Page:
The hearing aid has come a long way since its infant stages back in the late 1800’s when the akouphone, the first electric hearing aid, was invented. The early 20th century witnessed a slow evolution in the style, size, and effectiveness of hearing aids. Initially, the first portable electric hearing aids were bulky and conspicuous. Hearing assisted device technology has come a long way since, however. What once was worrisomely conspicuous is now often barely noticeable.
Great efforts over the last century have been made to reduce the size of hearing aids. Reasons for this have primarily been out of consideration for people’s sensitivities to the observability of their disabilities. It has also been out of a need for increasing comfort for the hearing aid wearer.
Throughout the 20th-century hearing aids were mostly bulky and uncomfortable, and slow to evolve. What once began as ear trumpets, became vacuum tube technology driven aids, then transistor hearing aids, and finally digital aids of the 1990’s. Since then, digital aids have become increasingly smaller and more efficient.
Like Any Other Technology
The need for inconspicuousness seems to not be as important as it once was, especially now that technology, in general, is increasingly becoming a part of our everyday lives. What once was a hindrance that many wearers felt very self-conscious about is now becoming just as commonplace as every other technological device worn on our person, like Bluetooth phone receivers, headphones, and smartwatches.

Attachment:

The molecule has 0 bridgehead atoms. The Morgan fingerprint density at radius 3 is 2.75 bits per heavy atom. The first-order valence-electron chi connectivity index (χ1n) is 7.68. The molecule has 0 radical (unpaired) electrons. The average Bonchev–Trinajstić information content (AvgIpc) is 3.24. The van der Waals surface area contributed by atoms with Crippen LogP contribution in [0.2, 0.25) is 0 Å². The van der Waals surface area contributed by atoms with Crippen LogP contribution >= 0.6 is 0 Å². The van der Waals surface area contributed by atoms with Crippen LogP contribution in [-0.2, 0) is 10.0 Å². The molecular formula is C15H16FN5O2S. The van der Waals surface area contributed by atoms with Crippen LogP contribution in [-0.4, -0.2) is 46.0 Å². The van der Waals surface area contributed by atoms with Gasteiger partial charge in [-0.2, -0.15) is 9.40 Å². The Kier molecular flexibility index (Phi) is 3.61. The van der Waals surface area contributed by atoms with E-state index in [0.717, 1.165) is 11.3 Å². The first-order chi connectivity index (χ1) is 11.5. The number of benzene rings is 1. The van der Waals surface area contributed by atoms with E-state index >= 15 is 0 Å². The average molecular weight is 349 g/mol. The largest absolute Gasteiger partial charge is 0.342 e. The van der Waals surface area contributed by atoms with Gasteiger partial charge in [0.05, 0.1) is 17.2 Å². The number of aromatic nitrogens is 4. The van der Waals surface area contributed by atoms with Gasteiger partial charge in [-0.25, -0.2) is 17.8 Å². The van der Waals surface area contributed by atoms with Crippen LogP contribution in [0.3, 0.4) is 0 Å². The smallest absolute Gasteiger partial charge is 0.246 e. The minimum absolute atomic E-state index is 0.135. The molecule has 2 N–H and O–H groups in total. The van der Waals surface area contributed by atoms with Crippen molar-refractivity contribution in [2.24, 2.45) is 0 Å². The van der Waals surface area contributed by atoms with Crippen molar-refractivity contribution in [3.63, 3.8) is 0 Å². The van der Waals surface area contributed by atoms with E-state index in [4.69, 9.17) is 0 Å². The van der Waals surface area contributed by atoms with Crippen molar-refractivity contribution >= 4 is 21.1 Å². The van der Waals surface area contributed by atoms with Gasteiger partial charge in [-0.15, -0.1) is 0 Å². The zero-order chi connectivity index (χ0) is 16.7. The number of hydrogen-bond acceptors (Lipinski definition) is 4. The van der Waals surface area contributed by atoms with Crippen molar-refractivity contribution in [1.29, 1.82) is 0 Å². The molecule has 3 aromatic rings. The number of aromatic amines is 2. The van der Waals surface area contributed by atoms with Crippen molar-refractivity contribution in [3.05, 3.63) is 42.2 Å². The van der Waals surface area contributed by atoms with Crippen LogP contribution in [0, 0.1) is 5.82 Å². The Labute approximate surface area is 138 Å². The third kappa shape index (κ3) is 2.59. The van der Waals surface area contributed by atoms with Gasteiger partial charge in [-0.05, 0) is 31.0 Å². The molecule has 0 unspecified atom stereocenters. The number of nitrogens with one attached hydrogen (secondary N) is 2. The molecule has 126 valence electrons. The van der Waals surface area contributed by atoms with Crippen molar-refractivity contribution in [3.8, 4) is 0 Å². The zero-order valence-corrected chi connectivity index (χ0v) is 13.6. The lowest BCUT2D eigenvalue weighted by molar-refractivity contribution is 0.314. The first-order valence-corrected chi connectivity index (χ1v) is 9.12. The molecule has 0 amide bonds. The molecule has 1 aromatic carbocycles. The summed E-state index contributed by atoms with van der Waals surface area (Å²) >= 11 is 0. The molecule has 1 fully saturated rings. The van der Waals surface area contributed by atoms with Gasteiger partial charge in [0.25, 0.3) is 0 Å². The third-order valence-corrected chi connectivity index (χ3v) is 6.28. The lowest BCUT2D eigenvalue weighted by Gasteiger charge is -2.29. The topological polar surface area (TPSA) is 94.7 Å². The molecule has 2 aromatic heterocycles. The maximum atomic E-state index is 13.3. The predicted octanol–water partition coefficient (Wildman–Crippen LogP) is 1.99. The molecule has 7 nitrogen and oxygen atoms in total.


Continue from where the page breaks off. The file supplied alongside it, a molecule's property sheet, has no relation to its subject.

And while design has always been a part of the hearing aid evolution, the focus has traditionally been on utility. Lately though, the aesthetic components of the hearing aid are beginning to become an important part of the selection process among consumers who are less concerned with visibility and more concerned with a making a statement.
A Tool For Self Expression
Seeing different styles and customization in hearing aids is becoming increasingly common nowadays. While still a majority of people choose to wear hearing aids that best match their own skin pigment, or come in a neutral enough color, more and more people are beginning to choose colorful options.
Even the smallest hearing aids can have design elements that are as individual as the person wearing it. Whether they are decked out in bright colors, cool metal-like lines, or adorned with hearing aid jewelry, wearing a hearing aid can often be a vehicle for self-expression.
This should come as no surprise, since we all live in an age where social acceptance and celebration of diversity is emphasized more within our education system and societal constructs. Where once disabilities were hidden at all costs, they are now more acknowledged and supported in the public sphere.
Perhaps the most beneficial aspect of changing perceptions about hearing aids is within the child hearing impaired community. Often children with significant hearing loss have been helped by cochlear implants. The tradeoff, however, is the size and conspicuousness of the device’s external component.
Adorning these devices with fun, lively colors and patterns, even popular children’s characters, can help make these devices a topic of fun conversation instead of a source of self-consciousness. The conversation becomes about the hearing aid instead of the hearing disability. For more information about the hearing aid options we have available, contact our office today.